Posted by Tim Stobbs on December 19, 2008
Well I had an interesting question the other day at work I thought I would share the answer with you all.
Q: So do you think federal government is going to come out with some detailed CO2 regulations?
A: I honestly don’t know when but I can tell you likely they will have changed dramatically from the Turning the Corner system which used ‘intensity based’ targets.
Intensity based targets are supposed to be about keeping the economy going while slowly converting over to a low CO2 economy. Basically the targets are tied to production. So as long as your emissions per unit of production goes down you could technically emit more CO2 in total by just producing more product. Overall it’s not a great system for real change, since Turning the Corner has lots of exceptions and loopholes.
Meanwhile the European Union, Australia, and two other regional groups in North American (which includes between them about half the provinces in Canada and a third of the US states) are going Cap and Trade. Oh, also likely after Jan 20 the US will be going Cap and Trade as well within six months.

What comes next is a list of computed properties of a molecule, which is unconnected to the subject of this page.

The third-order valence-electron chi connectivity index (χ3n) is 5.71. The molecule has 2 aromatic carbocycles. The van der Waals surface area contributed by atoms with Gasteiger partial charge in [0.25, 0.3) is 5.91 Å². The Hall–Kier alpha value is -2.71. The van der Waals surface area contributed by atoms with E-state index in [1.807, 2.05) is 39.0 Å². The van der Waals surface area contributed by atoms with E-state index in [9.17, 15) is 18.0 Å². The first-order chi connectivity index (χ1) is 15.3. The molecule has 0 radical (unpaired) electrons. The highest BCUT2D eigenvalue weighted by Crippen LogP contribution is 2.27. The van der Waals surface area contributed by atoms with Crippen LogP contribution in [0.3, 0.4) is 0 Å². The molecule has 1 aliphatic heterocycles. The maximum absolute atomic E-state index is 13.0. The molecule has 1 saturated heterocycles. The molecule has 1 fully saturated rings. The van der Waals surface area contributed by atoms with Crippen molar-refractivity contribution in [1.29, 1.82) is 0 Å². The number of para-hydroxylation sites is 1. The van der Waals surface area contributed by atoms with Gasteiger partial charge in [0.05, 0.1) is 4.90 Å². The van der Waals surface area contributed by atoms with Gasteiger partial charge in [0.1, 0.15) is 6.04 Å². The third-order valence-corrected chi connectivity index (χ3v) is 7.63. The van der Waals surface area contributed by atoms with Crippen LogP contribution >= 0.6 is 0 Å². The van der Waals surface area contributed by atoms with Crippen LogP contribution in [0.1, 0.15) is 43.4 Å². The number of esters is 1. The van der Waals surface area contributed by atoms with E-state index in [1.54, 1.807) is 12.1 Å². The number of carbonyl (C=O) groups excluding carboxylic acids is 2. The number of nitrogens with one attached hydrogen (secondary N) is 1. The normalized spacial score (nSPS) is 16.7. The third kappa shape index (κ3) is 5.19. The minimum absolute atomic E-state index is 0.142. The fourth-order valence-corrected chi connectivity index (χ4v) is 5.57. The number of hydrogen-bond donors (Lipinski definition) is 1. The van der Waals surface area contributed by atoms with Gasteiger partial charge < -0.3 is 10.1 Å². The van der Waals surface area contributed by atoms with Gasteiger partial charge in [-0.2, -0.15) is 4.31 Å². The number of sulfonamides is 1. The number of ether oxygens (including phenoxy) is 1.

So what is Cap and Trade? Basically you set an absolute limit on CO2 to be emitted in any given year. So if your company, for example, emits 1000 Mt of CO2 in a year you need 1000 Mt of CO2 permits to hand in by the end of the year to avoid stiff penalties. So if your company was only allocated or bought from an auction 800 Mt of permits you need to pick up another 200 permits from other companies that don’t need their permits. So by good old supply and demand we now have a price to emit CO2. Then each year you keep reducing the amount of permits issued to reduce overall emissions. Now a bunch of planners can evaluate plans to find out if it makes sense to do them right now or wait till later versus the price of CO2. Also consumers will actually start paying the real costs associated with their choices.
Sounds simple, but trust me the devil is in the details. Yet in general it likely means Canada will face steep pressure to join a Cap and Trade system which would effectively kill any hope of Turning the Corner from being used for anything other than a stop gap solution until a Cap and Trade system is up and running.
It’s going to be a very interesting year in 2009 for CO2 regulations. Let me know if you have questions. I’ll do my best to answer them.